AT&T Complaint Aimed at Cablevision Content - Multichannel

AT&T Complaint Aimed at Cablevision Content

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AT&T filed a complaint Monday against Cablevision Systems accusing the cable operator and its Rainbow Media Holdings affiliate of illegally withholding three regional sports networks that carry professional basketball and ice-hockey contests.

AT&T filed with the Federal Communications Commission, which has program-access rules that generally bar cable operators from withholding satellite-delivered programming from pay TV rivals.

In the complaint, AT&T accused Cablevision of program-access recidivism by refusing once again to license “must have” sports-programming networks in an effort to raise entry barriers to new pay TV competitors.

“Cablevision and Rainbow are infamous repeat offenders of the program-access rules, which deserve quickly to receive every available sanction,” AT&T’s complaint said.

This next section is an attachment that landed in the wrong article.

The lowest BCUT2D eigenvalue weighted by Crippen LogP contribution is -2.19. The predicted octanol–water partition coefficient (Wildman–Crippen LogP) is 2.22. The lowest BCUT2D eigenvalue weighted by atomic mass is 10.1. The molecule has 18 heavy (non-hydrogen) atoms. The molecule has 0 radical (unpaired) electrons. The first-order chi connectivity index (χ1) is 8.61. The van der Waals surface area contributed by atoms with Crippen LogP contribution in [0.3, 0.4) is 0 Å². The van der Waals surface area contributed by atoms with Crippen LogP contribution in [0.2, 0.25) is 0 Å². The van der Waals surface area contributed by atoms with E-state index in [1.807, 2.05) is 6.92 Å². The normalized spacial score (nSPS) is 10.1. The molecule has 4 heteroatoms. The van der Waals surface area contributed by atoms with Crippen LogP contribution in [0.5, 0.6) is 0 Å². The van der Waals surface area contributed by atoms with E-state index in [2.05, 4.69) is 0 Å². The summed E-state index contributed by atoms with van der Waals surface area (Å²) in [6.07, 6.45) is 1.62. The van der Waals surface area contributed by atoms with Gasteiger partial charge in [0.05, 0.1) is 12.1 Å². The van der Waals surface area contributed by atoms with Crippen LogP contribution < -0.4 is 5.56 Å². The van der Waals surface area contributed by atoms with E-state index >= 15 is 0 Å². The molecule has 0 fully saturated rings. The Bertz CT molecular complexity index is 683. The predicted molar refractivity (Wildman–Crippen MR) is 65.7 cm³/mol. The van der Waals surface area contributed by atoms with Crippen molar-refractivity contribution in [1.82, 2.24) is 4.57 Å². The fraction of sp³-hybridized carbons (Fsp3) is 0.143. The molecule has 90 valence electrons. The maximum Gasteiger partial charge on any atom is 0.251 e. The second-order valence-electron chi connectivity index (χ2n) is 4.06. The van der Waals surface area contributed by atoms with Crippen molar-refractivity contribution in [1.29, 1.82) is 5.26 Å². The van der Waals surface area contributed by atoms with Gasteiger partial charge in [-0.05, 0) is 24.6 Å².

Rainbow spokesman Whit Clay said his company had concerns about AT&T's ability to honor contract terms and conditions.

“We have reached programming agreements with a broad range of distributors including DirecTV, EchoStar [Communications], Verizon [Communications], RCN and even AT&T itself, but have outstanding questions regarding AT&T's violation of prior distribution agreements and about certain aspects of AT&T's technology and the protection of our programming,” Clay said.

AT&T told the FCC it had been unable to obtain access to FSN New York, Madison Square Garden Network and FSN New England, hindering its ability to roll out its U-verse TV Internet-protocol-TV service in portions of Hartford, New Haven and Stamford, Conn.

The Rainbow networks, according to AT&T, have the rights to televise New York Knicks and Boston Celtics National Basketball Association games and New York Islanders, New York Rangers and New Jersey Devils National Hockey League games.

AT&T said Cablevision wouldn’t license the sports programming because AT&T did not have a cable franchise in Connecticut. AT&T said that under Connecticut law, it didn’t need a franchise to offer U-verse TV.